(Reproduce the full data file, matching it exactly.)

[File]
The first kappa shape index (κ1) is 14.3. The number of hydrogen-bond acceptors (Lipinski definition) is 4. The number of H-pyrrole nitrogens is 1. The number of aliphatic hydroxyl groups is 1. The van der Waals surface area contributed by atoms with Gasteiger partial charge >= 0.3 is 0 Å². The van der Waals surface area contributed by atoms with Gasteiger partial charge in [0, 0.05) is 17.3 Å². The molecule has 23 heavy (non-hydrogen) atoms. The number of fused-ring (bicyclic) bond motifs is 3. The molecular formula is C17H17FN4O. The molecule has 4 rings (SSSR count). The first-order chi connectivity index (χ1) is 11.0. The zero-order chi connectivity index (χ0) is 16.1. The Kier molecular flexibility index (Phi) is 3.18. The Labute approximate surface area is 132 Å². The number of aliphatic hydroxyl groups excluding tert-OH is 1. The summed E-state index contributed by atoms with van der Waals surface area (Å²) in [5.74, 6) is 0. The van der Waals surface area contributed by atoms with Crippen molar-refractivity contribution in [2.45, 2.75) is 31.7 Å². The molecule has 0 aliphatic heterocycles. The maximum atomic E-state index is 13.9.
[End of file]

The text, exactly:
The first kappa shape index (κ1) is 14.3. The number of hydrogen-bond acceptors (Lipinski definition) is 4. The number of H-pyrrole nitrogens is 1. The number of aliphatic hydroxyl groups is 1. The van der Waals surface area contributed by atoms with Gasteiger partial charge >= 0.3 is 0 Å². The van der Waals surface area contributed by atoms with Gasteiger partial charge in [0, 0.05) is 17.3 Å². The molecule has 23 heavy (non-hydrogen) atoms. The number of fused-ring (bicyclic) bond motifs is 3. The molecular formula is C17H17FN4O. The molecule has 4 rings (SSSR count). The first-order chi connectivity index (χ1) is 11.0. The zero-order chi connectivity index (χ0) is 16.1. The Kier molecular flexibility index (Phi) is 3.18. The Labute approximate surface area is 132 Å². The number of aliphatic hydroxyl groups excluding tert-OH is 1. The summed E-state index contributed by atoms with van der Waals surface area (Å²) in [5.74, 6) is 0. The van der Waals surface area contributed by atoms with Crippen molar-refractivity contribution in [2.45, 2.75) is 31.7 Å². The molecule has 0 aliphatic heterocycles. The maximum atomic E-state index is 13.9.